Here is an empirical claim for which I have no support, other than my own observations: many Mormons inappropriately mystify revelation.
In my view, members inappropriately mystify revelation when they invoke images of prophets and apostles meeting face-to-face on a regular basis with Jesus or with angels. Or receiving the words of God by dictation. Indeed, almost anytime leaders of the Church are portrayed as radio transmitters for the will of God, I get worried.
I see two reasons that such images are inappropriate (i.e., potentially harmful to members’ testimonies): (1) if the words of Church leaders are supposed to be the unadulterated words of God, then contradictions, changes, or clarifications that evidence human participation in the revelatory process may lead members to distrust Church leaders; and (2) if the process of revelation is really so spectacular, it is experienced only by a select few rather than by the great mass of members.
My image of Church leaders is more modest. I imagine them working through problems in much the same way that I work through problems. They gather information, ponder possible solutions in light of their own experiences and the principles of the Gospel, and seek guidance through prayer and fasting. Answers to those prayers may come in various ways, but usually consist of not much more than “feeling good” about a particular course of action. While exceptional tasks may require more dramatic divine confirmation, I suspect that this is a fairly decent description of most revelatory experiences. President Hinckley’s recent conversation with Larry King offers support for my view:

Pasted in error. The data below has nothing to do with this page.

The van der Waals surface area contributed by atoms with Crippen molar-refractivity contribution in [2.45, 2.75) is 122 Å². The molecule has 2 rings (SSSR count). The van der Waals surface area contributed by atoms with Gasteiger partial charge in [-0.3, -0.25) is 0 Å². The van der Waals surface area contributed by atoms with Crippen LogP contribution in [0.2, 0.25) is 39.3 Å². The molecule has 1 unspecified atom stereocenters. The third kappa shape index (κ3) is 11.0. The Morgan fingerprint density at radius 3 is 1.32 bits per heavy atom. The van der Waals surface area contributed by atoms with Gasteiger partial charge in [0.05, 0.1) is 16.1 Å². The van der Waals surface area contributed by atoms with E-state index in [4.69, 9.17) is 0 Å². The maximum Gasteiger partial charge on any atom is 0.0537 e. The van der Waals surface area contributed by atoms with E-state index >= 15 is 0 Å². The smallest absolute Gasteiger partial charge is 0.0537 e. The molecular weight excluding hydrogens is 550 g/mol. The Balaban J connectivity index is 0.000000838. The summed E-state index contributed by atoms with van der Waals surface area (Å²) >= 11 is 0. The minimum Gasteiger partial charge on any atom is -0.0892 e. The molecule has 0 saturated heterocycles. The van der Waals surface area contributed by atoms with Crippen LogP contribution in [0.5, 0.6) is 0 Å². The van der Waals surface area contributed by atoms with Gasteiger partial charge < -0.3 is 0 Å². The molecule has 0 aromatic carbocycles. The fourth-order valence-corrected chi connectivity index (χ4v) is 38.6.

KING: You are the prophet, right?
KING: Does that mean that, according to the church canon, the Lord speaks through you?
HINCKLEY: I think he makes his will manifest, yes.
KING: So if you change things, that’s done by an edict given to you.
HINCKLEY: Yes, sir.
KING: How do you receive it?
HINCKLEY: Well, various ways. It isn’t necessarily a voice heard. Impressions come. The building of this very building I think is an evidence of that. There came an impression, a feeling, that we need to enlarge our facilities where we could hold our conferences. And it was a very bold measure. We had to tear down a big building here and put this building up at great cost. But goodness sakes, what a wonderful thing it’s proven to be. It is an answer to many, many needs. And I think it’s the result of inspiration.
KING: And that came from something higher than you.
HINCKLEY: I think so.
The idea of “revelation by impression” is mystical enough without the accoutrements of heavenly visitation or dictation, but it has two implications that I find simultaneously liberating and frightening: (1) “revelation by impression” seems to allow more room for human error because impressions must be decoded in a way that oral instructions (probably) do not; and (2) “revelation by impression” seems more accessible to ordinary members and thus more consistent with the idea of a lay church.